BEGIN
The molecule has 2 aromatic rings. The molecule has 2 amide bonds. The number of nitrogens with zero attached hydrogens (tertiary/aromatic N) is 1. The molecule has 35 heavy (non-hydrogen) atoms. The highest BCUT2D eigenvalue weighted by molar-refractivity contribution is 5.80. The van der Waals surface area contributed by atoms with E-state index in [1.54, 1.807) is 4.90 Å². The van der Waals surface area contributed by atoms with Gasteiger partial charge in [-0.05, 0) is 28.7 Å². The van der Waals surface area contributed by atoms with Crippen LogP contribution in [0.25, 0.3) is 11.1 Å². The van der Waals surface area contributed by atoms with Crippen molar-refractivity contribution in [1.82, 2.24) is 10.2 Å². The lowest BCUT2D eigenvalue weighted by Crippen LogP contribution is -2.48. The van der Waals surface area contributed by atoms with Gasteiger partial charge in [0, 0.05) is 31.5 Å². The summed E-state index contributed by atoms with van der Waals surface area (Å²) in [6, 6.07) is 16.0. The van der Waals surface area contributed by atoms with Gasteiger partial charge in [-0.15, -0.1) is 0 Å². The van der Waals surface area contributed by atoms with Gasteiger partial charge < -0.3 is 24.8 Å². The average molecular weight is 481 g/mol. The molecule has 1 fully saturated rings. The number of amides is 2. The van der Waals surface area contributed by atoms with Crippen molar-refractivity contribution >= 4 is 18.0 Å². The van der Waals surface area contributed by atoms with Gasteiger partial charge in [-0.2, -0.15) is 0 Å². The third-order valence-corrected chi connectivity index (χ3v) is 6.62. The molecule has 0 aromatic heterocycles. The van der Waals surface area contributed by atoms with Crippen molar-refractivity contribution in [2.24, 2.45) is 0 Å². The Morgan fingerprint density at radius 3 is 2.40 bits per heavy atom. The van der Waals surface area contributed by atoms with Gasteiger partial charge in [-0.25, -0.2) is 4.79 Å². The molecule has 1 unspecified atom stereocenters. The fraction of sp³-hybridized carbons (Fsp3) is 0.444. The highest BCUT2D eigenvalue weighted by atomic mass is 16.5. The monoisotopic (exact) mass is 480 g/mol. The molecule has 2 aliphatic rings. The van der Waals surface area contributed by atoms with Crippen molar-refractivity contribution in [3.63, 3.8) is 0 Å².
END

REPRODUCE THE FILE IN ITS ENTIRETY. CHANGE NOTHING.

The molecule has 2 aromatic rings. The molecule has 2 amide bonds. The number of nitrogens with zero attached hydrogens (tertiary/aromatic N) is 1. The molecule has 35 heavy (non-hydrogen) atoms. The highest BCUT2D eigenvalue weighted by molar-refractivity contribution is 5.80. The van der Waals surface area contributed by atoms with E-state index in [1.54, 1.807) is 4.90 Å². The van der Waals surface area contributed by atoms with Gasteiger partial charge in [-0.05, 0) is 28.7 Å². The van der Waals surface area contributed by atoms with Crippen LogP contribution in [0.25, 0.3) is 11.1 Å². The van der Waals surface area contributed by atoms with Crippen molar-refractivity contribution in [1.82, 2.24) is 10.2 Å². The lowest BCUT2D eigenvalue weighted by Crippen LogP contribution is -2.48. The van der Waals surface area contributed by atoms with Gasteiger partial charge in [0, 0.05) is 31.5 Å². The summed E-state index contributed by atoms with van der Waals surface area (Å²) in [6, 6.07) is 16.0. The van der Waals surface area contributed by atoms with Gasteiger partial charge in [-0.15, -0.1) is 0 Å². The van der Waals surface area contributed by atoms with Gasteiger partial charge < -0.3 is 24.8 Å². The average molecular weight is 481 g/mol. The molecule has 1 fully saturated rings. The number of amides is 2. The van der Waals surface area contributed by atoms with Crippen molar-refractivity contribution >= 4 is 18.0 Å². The van der Waals surface area contributed by atoms with Gasteiger partial charge in [-0.2, -0.15) is 0 Å². The third-order valence-corrected chi connectivity index (χ3v) is 6.62. The molecule has 0 aromatic heterocycles. The van der Waals surface area contributed by atoms with Crippen molar-refractivity contribution in [2.24, 2.45) is 0 Å². The Morgan fingerprint density at radius 3 is 2.40 bits per heavy atom. The van der Waals surface area contributed by atoms with Gasteiger partial charge in [-0.25, -0.2) is 4.79 Å². The molecule has 1 unspecified atom stereocenters. The fraction of sp³-hybridized carbons (Fsp3) is 0.444. The highest BCUT2D eigenvalue weighted by atomic mass is 16.5. The monoisotopic (exact) mass is 480 g/mol. The molecule has 2 aliphatic rings. The van der Waals surface area contributed by atoms with Crippen molar-refractivity contribution in [3.63, 3.8) is 0 Å².